Synopsis of Latin American Spanish

                          Synopsis of Latin American Spanish

Spanish is a language used mainly in Spain. However, a number of Sovereign states largely in Latin America have it as the officially designated de facto language. Such countries include Mexico, Argentina, Chile, Nicaragua, Dominican Republic, Uruguay, Paraguay, and Venezuela among others. In these countries, it is the main or only official language of the majority of the population. Official documents are mainly in Spanish, and it is taught in schools as part of the curriculum, even in places where it has not legally been listed as an official language (Stein 4).

The following is a phonetic inventory of the language. Consonants, vowels, diphthongs and other phonetic features are discussed.

  1. Consonants

Consonants in Spanish are as shown in the chart below. Their occurrence, realization, and usage are discussed thereafter.

 

 

 

  Labial Dental Alveolar Palatal Velar
Nasal m   n ɲ  
Stop P b t d   ʝ K g
Continuant f θ s X
Trill     r    
Tap     ɾ    
Lateral     l ʎ  

 

Except after a pause or nasal consonant, the phonemes /b/ and /g/ are realized as approximants. The phoneme /d/ is also realized as an approximant except after a lateral consonant. In such instances, they are all realized as voiced stops. (Zambrano 23)

Just like the above, the phoneme /ʝ/ is realized as an approximant except after a lateral, a nasal or a pause. It is then realized as an affricate. Unlike the non-syllabic /i/, the approximant allophone has lower F2 amplitude and is longer. It is a palatal fricative that appears in the syllable onset and is, therefore, used in emphatic pronunciations. It is unspecified for rounding. For example; ayuda [aˈʝʷuða] ‘help vs viuda [ˈbjuða] ‘widow’. A notable overlap in distribution is observed after /l/ and /n/ for the two. In spite of dialectal and ideolectal variation, speakers may exhibit other near-minimal pairs as in abyecto (‘abject’) vs abierto (‘opened’). Other suggested alterations between the two would mean ley (lei) be transcribed phonetically as /ˈleI/ and leyes [ˈleʝes] as /ˈleIes/.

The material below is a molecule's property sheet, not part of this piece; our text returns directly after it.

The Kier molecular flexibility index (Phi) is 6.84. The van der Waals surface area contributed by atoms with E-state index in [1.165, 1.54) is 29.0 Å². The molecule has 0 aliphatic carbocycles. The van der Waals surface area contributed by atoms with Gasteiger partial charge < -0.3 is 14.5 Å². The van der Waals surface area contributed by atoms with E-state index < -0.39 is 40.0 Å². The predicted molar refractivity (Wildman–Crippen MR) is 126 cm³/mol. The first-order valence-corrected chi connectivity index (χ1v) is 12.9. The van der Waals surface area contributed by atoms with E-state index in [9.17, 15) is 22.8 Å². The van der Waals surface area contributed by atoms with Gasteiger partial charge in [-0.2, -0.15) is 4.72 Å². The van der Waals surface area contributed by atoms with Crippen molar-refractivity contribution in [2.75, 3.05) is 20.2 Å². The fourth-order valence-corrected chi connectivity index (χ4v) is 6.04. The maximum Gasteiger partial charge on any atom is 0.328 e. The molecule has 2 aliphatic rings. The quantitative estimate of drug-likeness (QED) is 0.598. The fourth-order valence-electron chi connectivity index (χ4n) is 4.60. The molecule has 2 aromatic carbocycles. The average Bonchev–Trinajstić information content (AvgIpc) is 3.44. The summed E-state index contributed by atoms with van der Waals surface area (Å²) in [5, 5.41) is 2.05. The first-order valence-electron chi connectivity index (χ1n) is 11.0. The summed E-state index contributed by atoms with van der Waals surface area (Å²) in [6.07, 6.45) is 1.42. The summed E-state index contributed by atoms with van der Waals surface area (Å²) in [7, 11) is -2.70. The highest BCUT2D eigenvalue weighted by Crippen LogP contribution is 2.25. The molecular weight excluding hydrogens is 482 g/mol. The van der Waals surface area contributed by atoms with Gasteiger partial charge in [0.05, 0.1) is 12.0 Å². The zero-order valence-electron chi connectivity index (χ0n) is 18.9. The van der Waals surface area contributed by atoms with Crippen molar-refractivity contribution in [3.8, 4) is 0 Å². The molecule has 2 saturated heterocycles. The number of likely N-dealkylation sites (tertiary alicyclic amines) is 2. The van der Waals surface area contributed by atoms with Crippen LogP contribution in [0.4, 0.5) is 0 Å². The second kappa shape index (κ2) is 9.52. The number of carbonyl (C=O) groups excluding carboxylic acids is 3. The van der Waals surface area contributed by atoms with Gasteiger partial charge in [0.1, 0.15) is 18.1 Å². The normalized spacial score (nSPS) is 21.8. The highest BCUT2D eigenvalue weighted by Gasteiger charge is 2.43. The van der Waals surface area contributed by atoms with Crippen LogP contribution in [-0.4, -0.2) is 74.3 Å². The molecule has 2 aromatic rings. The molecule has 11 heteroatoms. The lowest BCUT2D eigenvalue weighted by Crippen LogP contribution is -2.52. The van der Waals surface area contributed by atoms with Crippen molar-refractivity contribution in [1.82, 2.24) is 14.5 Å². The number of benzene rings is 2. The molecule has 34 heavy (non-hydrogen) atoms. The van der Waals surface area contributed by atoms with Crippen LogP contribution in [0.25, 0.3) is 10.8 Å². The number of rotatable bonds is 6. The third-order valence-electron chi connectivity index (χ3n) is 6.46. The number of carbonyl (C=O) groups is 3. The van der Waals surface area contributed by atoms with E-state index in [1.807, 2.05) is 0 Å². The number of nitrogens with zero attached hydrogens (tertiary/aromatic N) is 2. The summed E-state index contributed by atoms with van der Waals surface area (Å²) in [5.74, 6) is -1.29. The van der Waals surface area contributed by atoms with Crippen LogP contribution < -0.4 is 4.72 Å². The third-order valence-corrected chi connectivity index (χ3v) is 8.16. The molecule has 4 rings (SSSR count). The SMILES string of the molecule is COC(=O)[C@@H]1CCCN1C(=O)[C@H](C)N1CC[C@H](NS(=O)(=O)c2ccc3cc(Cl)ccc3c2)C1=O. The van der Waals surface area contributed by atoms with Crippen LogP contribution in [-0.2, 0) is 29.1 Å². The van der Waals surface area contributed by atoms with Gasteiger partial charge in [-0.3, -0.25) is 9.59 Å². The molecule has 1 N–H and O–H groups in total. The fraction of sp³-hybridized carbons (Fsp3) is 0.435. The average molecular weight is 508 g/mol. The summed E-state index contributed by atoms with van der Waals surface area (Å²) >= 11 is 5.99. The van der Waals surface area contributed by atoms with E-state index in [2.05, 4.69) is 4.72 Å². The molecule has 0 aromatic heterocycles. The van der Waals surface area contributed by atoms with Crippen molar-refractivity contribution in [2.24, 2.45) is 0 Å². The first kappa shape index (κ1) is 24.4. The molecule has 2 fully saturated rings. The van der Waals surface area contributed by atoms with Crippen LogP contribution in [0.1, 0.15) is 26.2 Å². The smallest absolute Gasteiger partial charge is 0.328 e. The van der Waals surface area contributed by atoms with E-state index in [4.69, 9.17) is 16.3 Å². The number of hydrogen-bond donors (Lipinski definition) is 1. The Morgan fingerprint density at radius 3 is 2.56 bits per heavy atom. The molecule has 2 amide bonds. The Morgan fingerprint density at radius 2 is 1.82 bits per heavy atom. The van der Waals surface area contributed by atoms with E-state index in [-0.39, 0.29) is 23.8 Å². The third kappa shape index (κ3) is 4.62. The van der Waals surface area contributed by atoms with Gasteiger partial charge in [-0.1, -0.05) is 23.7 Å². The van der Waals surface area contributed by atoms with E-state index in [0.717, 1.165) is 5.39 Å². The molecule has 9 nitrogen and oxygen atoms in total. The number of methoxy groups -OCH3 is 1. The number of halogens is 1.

/t/ and /d/ are laminal denti-alveolars. Before denti-alveolar consonants, the phoneme /s/ becomes dental [s̪] whereas /θ/ remains interdental [θ̟] in all contexts. Before /u/ and even when /u/ is in the syllable onset as /w/, the phoneme /x/ can be pronounced as uvular [X].

The voiceless /f/, which is a bilabial fricative, is commonly pronounced differently in nonstandard speech such that the pronunciation for fuera is [ˈɸweɾa] rather than [ˈfweɾa]. In many dialects, the marginal phoneme /ʃ/ is substituted by /tʃ/ or /s/. It, however, occurs as deaffricated in most dialects, most notably as observed in Northern Mexican Spanish, Andalusian accents and informal Chilean Spanish (Zambrano 32).